Author Archives: lovelibrarianmelanie

About lovelibrarianmelanie

librarian. living a small, lovely life in an airstream trailer.

Airstream Livin’: Nine Months Update

Trying to keep the day we purchased the Airstream in my mind.

Trying to keep the day we purchased the Airstream in my mind.

It’s been about nine months living in the Airstream full-time. I love our little tin can, but I have to admit there are days when it is really, really hard. I’m under quite a bit of stress at work to finish up projects before the summer and it’s easy to bring that stress home with me.

A small space gets more cluttered more quickly and the cooking area just never seems big enough. George has been working super hard to take on more commissions and I am super proud of him. But that also means that he has less time to help out around the ol’ Stream. I have so many dreams and goals for this blog, the Airstream and my life, but sometimes they seem too far out of my reach.

I know things will look up. It’s almost the summer time, my work will lighten up, there will be beach trips and time to get organized. There will be time to live those dreams, to grow something with my own hands, to grow this blog and to spend time with the people I love.

I don’t regret one minute of our journey in the Airstream, it’s just a rough patch. I still love the ol’ girl and I know we’ll get through this together.



Love Weekends: Come On, Spring!

 baby fern

I sure know how to pick the best time to live in an Airstream. Last summer was tough with all the rain and crazy storms and then this winter was longer and harsher than I most I remember. I’m more than ready to just feel like my old self. I’m ready to shake off the winter funk and frolic in the outdoors. This weekend we did just that.

creek through park

I never thought I’d call myself a “hiker,” but it’s becoming my new favorite hobby. It’s free, it’s exercise and it gets me outdoors. Bonus, dogs like hiking too. This weekend at our local park, I made George take one trail just so we could follow a pair of pugs… and their owners. I’m such a creep.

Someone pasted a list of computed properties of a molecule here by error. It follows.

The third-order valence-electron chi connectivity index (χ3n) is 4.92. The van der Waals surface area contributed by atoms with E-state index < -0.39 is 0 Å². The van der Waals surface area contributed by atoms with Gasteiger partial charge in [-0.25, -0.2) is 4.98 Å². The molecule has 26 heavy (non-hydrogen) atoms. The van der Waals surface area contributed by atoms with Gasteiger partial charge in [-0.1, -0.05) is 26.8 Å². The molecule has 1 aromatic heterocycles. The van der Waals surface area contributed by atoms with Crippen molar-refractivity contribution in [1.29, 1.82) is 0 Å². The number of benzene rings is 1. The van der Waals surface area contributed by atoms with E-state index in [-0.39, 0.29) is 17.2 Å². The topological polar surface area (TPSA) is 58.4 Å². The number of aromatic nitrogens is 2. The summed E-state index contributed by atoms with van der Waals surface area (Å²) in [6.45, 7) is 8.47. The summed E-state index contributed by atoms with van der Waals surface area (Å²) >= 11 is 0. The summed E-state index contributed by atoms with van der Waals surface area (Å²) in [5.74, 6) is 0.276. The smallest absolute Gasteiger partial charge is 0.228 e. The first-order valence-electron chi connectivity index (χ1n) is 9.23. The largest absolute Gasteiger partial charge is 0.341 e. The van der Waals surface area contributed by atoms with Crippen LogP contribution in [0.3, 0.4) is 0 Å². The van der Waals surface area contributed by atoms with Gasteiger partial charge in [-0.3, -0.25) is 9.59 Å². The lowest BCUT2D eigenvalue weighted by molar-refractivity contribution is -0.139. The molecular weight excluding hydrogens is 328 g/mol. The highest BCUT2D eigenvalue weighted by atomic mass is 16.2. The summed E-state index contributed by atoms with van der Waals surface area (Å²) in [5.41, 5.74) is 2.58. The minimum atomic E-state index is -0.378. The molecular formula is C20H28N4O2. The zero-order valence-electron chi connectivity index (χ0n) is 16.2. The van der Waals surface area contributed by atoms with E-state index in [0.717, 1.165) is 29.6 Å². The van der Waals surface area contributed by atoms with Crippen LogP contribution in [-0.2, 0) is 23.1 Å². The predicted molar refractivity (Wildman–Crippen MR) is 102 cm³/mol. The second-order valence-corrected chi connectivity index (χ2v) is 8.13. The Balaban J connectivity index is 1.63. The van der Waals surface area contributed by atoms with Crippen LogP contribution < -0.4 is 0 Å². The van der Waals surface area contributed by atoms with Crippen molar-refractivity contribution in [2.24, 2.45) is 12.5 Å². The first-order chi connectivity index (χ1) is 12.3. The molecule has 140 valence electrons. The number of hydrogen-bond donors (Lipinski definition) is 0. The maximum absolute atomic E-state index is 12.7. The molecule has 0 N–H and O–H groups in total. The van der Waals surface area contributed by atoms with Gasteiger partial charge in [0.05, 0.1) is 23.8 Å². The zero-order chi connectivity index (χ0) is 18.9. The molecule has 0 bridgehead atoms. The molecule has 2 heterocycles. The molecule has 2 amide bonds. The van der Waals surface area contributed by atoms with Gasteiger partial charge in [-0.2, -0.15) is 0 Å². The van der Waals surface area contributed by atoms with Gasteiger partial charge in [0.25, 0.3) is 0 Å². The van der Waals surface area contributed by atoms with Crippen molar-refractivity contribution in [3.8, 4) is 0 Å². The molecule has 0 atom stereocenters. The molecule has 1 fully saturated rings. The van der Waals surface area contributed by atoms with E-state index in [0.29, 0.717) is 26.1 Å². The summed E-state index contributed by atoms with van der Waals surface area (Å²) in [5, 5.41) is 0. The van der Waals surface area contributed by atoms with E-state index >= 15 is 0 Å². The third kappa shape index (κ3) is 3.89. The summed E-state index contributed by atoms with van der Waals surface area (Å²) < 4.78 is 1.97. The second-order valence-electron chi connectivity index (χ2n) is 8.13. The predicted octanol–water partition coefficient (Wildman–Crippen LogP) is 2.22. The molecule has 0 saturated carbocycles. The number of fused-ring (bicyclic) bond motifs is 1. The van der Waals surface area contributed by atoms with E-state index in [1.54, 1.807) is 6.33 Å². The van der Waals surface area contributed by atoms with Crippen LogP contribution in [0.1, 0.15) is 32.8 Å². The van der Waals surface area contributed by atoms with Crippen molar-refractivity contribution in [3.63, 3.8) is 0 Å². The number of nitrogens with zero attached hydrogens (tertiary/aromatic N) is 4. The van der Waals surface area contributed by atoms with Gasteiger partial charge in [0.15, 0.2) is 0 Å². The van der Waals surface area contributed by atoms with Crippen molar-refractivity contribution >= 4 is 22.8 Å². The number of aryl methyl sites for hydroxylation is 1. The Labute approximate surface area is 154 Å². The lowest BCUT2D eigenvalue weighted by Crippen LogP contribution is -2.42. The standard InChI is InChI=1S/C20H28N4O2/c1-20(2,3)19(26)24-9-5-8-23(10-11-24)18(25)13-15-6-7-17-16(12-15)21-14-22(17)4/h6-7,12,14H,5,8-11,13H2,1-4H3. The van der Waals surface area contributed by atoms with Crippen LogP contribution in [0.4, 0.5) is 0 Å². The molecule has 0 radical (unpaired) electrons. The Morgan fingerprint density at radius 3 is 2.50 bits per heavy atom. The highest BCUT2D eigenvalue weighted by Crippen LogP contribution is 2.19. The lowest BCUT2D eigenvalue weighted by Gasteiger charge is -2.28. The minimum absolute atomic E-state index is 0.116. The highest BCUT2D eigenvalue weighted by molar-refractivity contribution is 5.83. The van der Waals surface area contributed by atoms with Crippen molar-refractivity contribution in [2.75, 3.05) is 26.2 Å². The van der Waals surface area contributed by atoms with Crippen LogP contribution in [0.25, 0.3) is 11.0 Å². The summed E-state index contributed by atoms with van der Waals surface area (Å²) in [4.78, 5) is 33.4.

little white flowers

These first little signs of spring are so encouraging.

bridge through woodsSee all the little green stuff trying to poke it’s way out?!

Sprouting tomato plant

Also, I’m insanely excited about the first little sprouts for my garden. I hope I can keep them alive! I check on them multiple times a day. I’m trying not to be a helicopter parent and overwater my little beauties, but I’ve never grown something from a seed before! (Crazy, I know.)

How was your weekend? Are you seeing spring in your neck of the woods? Let me know in the comments!




Frugal Friday: Cheapness and Health

I've spent much of the past week sick in bed, but at least the view is nice.

I’ve spent much of the past week sick in bed, but at least the view is nice.

This week I’ve been battling a nasty cold. You know the ones. Those colds that wake you up sweating. Those colds that make you spend most of the day with your sweaty palms glued to a box of tissues and all you want to eat are Popsicles and soup. Those colds that can only be healed with television marathons followed by marathon sleep sessions.

I knew that I was getting sick before we boarded the plane back home from Memphis on Sunday. I just knew it, but I was too cheap to buy overpriced Airborne from the airport or take any other preventative measures. I know that those preventative measures don’t always work, but man, oh man, I wish I hadn’t been so cheap and just bought the damn stuff.

Sometimes frugality is a good thing. I don’t need that new bag or that cup of coffee, but sometimes frugality takes a nasty turn into cheapness, I pay for other preventative health measures like regular doctor appointments and a gym membership, but I cheaped out this time and now I’m paying for it. My health is one thing that I never, ever want to discount (pun intended.)

What’s something that you don’t “cheap out” on? Let me know in the comments!



How to Make Extra Money Recycling Scrap Metal

how to make extra money recycling scrap metalRecycling scrap metal is our latest money-making weekend excursion. We live on a property where people used to dump trash. It’s unfortunate, but it happened. Instead of being bummed about our situation, we’re being opportunistic and profiting from recycling the old metal that was left on our property. You don’t have to live at a dump (ha!) to profit from recycling. My sister and I saved a thousand dollars a piece as kids from recycling aluminum cans.

Locate your source